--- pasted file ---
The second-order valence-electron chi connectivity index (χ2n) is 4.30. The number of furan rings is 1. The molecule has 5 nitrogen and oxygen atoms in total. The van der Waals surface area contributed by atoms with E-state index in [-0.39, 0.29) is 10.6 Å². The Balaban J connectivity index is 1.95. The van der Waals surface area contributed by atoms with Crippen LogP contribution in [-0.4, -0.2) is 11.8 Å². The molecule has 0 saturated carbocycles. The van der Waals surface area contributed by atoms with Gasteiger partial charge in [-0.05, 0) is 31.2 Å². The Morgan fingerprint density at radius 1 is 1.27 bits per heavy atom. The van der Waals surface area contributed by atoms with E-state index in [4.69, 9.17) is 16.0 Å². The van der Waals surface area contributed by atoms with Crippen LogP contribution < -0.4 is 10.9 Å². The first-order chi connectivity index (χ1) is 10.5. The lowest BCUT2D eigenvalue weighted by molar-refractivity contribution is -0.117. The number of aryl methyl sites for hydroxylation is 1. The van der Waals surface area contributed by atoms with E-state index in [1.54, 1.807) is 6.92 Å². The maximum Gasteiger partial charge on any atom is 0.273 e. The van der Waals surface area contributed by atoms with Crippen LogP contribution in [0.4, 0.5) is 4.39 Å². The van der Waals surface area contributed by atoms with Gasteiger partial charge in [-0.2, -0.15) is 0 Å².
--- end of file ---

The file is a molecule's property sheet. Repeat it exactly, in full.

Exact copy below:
The second-order valence-electron chi connectivity index (χ2n) is 4.30. The number of furan rings is 1. The molecule has 5 nitrogen and oxygen atoms in total. The van der Waals surface area contributed by atoms with E-state index in [-0.39, 0.29) is 10.6 Å². The Balaban J connectivity index is 1.95. The van der Waals surface area contributed by atoms with Crippen LogP contribution in [-0.4, -0.2) is 11.8 Å². The molecule has 0 saturated carbocycles. The van der Waals surface area contributed by atoms with Gasteiger partial charge in [-0.05, 0) is 31.2 Å². The Morgan fingerprint density at radius 1 is 1.27 bits per heavy atom. The van der Waals surface area contributed by atoms with E-state index in [4.69, 9.17) is 16.0 Å². The van der Waals surface area contributed by atoms with Crippen LogP contribution < -0.4 is 10.9 Å². The first-order chi connectivity index (χ1) is 10.5. The lowest BCUT2D eigenvalue weighted by molar-refractivity contribution is -0.117. The number of aryl methyl sites for hydroxylation is 1. The van der Waals surface area contributed by atoms with E-state index in [1.54, 1.807) is 6.92 Å². The maximum Gasteiger partial charge on any atom is 0.273 e. The van der Waals surface area contributed by atoms with Crippen LogP contribution in [0.4, 0.5) is 4.39 Å². The van der Waals surface area contributed by atoms with Gasteiger partial charge in [-0.2, -0.15) is 0 Å².